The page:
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Great Hymns of Easter: In the Garden

Notes & Transcripts

This hymn is the story of incredible heartbreak that turns into incredible joy. The hymn was written by C. Austin Miles, a well-known hymn writer of his day. In 1912, music publisher Dr. Adam Geibel—himself a successful organist, conductor, and composer of Gospel songs—asked his friend Miles to write a new song for Easter. Dr. Geibel insisted that it be a hymn, “sympathetic in tune, breathing tenderness in every line; one that would bring hope to the hopeless, rest for the weary, and downy pillows to dying beds.”

C. Austin Miles (1868-1946) began considering various biblical texts. A pharmacist turned hymn writer and church music director, he was also an amateur photographer. One day while in his dark room waiting for film to develop, Miles was reading from John’s Gospel, the 20th chapter, when he had a profound spiritual experience in which he saw an incredible vision of Mary Magdalene visiting the empty tomb. He saw her leave the tomb and walk into a garden where she met the Master and heard Him speak her name. Miles later wrote of the experience, “As I read it that day, I seemed to be part of the scene. I became a silent witness to that dramatic moment in Mary's life, when she knelt before her Lord, and cried, "Rabboni!" Under the inspiration of this vision I wrote as quickly as the words could be formed the poem exactly as it has since appeared.” Later that evening he composed the musical score. The song was published that same year and became a theme song of the Billy Sunday evangelistic crusades. Next to The Old Rugged Cross this hymn has been one of the most popular gospel hymns ever written.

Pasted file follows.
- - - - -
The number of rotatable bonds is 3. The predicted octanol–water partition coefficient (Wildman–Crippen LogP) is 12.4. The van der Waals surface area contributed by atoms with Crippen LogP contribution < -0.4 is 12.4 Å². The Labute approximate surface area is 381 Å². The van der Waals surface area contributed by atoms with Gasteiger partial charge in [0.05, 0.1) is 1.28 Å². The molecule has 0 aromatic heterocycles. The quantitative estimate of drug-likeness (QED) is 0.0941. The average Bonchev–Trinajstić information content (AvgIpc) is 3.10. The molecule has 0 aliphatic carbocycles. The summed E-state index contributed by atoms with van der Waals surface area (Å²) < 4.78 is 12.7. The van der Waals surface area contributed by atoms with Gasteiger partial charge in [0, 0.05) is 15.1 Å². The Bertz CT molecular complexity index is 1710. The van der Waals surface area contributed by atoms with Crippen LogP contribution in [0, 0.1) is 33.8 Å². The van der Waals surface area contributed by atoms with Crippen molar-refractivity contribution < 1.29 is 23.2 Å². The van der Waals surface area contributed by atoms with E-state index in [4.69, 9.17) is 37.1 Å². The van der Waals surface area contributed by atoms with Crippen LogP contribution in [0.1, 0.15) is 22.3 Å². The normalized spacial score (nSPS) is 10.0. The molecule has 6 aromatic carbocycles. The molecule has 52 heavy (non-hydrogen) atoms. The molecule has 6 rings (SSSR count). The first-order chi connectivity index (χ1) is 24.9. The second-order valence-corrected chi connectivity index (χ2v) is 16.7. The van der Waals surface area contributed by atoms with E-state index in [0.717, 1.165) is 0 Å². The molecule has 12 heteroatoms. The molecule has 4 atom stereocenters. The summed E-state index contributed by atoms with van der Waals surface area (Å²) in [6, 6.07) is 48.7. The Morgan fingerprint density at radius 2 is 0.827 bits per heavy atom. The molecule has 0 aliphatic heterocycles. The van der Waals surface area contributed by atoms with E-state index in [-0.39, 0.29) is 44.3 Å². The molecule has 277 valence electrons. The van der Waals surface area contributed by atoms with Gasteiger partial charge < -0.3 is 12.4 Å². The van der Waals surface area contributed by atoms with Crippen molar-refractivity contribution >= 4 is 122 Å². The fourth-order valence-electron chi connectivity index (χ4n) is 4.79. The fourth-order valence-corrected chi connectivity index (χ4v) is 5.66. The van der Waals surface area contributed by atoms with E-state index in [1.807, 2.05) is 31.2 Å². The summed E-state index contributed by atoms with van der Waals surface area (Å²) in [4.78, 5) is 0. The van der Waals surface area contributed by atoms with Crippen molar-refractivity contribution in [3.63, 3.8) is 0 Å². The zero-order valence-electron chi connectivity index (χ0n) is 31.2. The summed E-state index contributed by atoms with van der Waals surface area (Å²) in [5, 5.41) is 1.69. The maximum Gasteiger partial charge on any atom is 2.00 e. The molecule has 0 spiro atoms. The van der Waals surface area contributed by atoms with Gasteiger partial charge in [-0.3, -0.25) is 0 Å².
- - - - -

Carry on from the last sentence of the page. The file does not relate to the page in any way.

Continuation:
They hymn tells the story of Mary Magdalene. Just two days earlier, she had watched as Roman soldiers nailed Jesus to a cross where he died. Now, on a Sunday morning she has come to finish the embalming procedure so hastily started the day he died. But she discovers the stone rolled away and an empty tomb and assumes that the authorities have moved the body. Not only had she watched him die, but now there is the added grief compounded upon grief associated with a body snatching.

Anxiety and heartbreak hardly describes her feelings.

She goes to tell the disciples. Peter and John go running to the tomb with Mary in close pursuit. The two apostles are not there very long and leave. Mary leans her head upon her arm at the tomb and weeps. She is left there by herself to nurse her despair and disillusionment.

Suddenly, she hears a voice. She turns and discovers that Jesus is alive. In a flash her heartbreak bursts into effervescent joy. In her exuberance she falls at our Lord’s feet, clasping them and crying out, “Rabbi!” After a brief conversation she hurries to find the disciples, and with animated ardor tells the disciples, that she had seen the Lord, and that he had spoken these things unto her.

What are some of the practical truths this great hymn of the faith teaches us? I want to concentrate primarily on the chorus.

All of these things are meant to give us joy as we tarry in the presence of Jesus.

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